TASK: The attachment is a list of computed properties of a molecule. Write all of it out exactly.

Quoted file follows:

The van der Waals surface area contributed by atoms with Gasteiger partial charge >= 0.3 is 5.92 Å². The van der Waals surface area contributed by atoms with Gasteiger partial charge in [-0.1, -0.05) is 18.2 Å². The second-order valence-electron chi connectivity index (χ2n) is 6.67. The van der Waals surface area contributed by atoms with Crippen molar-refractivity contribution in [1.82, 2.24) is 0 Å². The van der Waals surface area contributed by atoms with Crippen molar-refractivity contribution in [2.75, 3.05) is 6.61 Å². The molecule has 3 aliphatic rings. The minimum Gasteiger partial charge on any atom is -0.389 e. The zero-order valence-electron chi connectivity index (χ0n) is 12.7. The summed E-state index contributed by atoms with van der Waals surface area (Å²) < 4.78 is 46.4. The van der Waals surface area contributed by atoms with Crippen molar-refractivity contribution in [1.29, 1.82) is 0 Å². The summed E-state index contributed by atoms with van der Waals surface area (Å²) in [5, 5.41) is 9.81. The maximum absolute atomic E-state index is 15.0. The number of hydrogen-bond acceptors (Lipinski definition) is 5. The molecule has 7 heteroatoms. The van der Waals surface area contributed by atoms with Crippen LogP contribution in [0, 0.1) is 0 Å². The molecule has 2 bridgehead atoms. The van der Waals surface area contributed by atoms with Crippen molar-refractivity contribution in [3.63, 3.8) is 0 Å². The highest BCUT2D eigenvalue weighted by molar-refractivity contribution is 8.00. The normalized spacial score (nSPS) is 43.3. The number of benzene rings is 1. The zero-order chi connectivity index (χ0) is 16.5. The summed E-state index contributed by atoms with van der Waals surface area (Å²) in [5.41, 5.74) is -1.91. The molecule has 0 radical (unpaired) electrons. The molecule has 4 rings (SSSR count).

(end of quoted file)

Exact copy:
The van der Waals surface area contributed by atoms with Gasteiger partial charge >= 0.3 is 5.92 Å². The van der Waals surface area contributed by atoms with Gasteiger partial charge in [-0.1, -0.05) is 18.2 Å². The second-order valence-electron chi connectivity index (χ2n) is 6.67. The van der Waals surface area contributed by atoms with Crippen molar-refractivity contribution in [1.82, 2.24) is 0 Å². The van der Waals surface area contributed by atoms with Crippen molar-refractivity contribution in [2.75, 3.05) is 6.61 Å². The molecule has 3 aliphatic rings. The minimum Gasteiger partial charge on any atom is -0.389 e. The zero-order valence-electron chi connectivity index (χ0n) is 12.7. The summed E-state index contributed by atoms with van der Waals surface area (Å²) < 4.78 is 46.4. The van der Waals surface area contributed by atoms with Crippen molar-refractivity contribution in [1.29, 1.82) is 0 Å². The summed E-state index contributed by atoms with van der Waals surface area (Å²) in [5, 5.41) is 9.81. The maximum absolute atomic E-state index is 15.0. The number of hydrogen-bond acceptors (Lipinski definition) is 5. The molecule has 7 heteroatoms. The van der Waals surface area contributed by atoms with Crippen LogP contribution in [0, 0.1) is 0 Å². The molecule has 2 bridgehead atoms. The van der Waals surface area contributed by atoms with Crippen molar-refractivity contribution in [3.63, 3.8) is 0 Å². The highest BCUT2D eigenvalue weighted by molar-refractivity contribution is 8.00. The normalized spacial score (nSPS) is 43.3. The number of benzene rings is 1. The zero-order chi connectivity index (χ0) is 16.5. The summed E-state index contributed by atoms with van der Waals surface area (Å²) in [5.41, 5.74) is -1.91. The molecule has 0 radical (unpaired) electrons. The molecule has 4 rings (SSSR count).